6. We cannot hold that a sentencing court, in passing upon the voluntariness of a plea, must make inquiry as to the possible background existence of a search and seizure issue or of a confession issue or of every other factor which conceivably might be considered in the defense were trial to take place. That is for the defendant and his counsel, not the court, to explore.


7. In the parallel situation of a confession, where a defendant seeks to have his sentence vacated on the ground that he would not have pleaded guilty had he been aware that the confession was not admissible in evidence, the courts, including this one, have ruled that this does not render the guilty plea involuntary where the defendant has been informed of the charge against him, of the possible penalties, and of his rights at the time of entering his plea. Hall v. United States, 259 F. 2d 430, 431 (8 Cir. 1958), cert. denied, 359 U.S. 947, 79 S.Ct. 728, 3 L.Ed.2d 680; United States v. Wagner, 309 F.2d 7, 8 (6 Cir. 1962); United States v. French, 274 F.2d 297 (7 Cir. 1960); Snipe v. United States, 343 F.2d 25, 28 n. 5 (9 Cir. 1965), cert. denied, 382 U.S. 960, 86 S.Ct. 440, 15 L.Ed.2d 363; Semet v. United States, 369 F.2d 90, 92 (10 Cir. 1966). See United States v. Miller, 293 F.2d 697, 698 (2 Cir. 1961).


8. There is nothing in McCarthy v. United States, supra, which is of any conceivable benefit to Cantrell. At his arraignments Cantrell was personally addressed and was given, and accepted, the opportunity to make statements. Furthermore, the McCarthy ruling applies only to defendants whose guilty pleas are accepted after April 2, 1969. Halliday v. United States, 394 U. S. 831, 89 S.Ct. 1498, 23 L.Ed.2d 16 (1969).


9. Neither do we see anything of substantial comfort to Cantrell in the recent decision in Benton v. Maryland, 395 U.S. 784, 89 S.Ct. 2056, 23 L.Ed.2d 707 (1969). The Supreme Court there discussed the so-called "concurrent sentence doctrine" in the particular context of jurisdiction and direct appeal. It acknowledged, p. 791, "The concurrent sentence rule may have some continuing validity as a rule of judicial convenience," but observed, "That is not a subject we must canvass today, however." And footnote 11 of that opinion reads:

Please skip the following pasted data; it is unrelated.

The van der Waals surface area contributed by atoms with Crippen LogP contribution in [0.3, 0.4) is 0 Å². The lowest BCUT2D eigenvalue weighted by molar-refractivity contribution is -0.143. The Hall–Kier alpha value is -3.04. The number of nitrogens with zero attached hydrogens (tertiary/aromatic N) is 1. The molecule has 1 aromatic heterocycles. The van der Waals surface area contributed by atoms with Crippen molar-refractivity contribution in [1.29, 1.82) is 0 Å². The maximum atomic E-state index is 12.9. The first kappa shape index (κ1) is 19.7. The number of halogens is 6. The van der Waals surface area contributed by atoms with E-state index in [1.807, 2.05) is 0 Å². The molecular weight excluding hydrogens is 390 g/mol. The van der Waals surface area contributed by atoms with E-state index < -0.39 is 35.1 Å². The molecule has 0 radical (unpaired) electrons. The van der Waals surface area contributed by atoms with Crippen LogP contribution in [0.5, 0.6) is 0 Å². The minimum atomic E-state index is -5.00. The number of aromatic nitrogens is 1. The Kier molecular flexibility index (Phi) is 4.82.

"A stronger case for total abolition of the concurrent sentence doctrine may well be made in cases on direct appeal, as compared to convictions attacked collaterally by suits for post-conviction relief. Because of our disposition of this case, we need not reach this question."


10. After self-conviction by a guilty plea, no judge can evaluate what the outcome would have been had the plea been otherwise, had a trial taken place, and had an evidentiary issue been raised and decided. A motion to suppress might or might not have been well founded. The evidence in question might or might not have been the difference between conviction and acquittal. It takes far more, we feel, than a mere assertion that a search and seizure issue is present which might have been raised, and which, if raised, might have been decided in the petitioner's favor, and which, if so decided, might have resulted in an acquittal. These are the very kinds of considerations which enter into the decision, by the defendant and counsel, whether to plead guilty or not guilty. Once the plea is entered, its natural consequences ensue. One does not deserve both the choice of plea and the advantage of hindsight.


All in all, Cantrell's present petition obviously rests upon the wishful thinking of what he imagines might have been.


The relief requested is denied.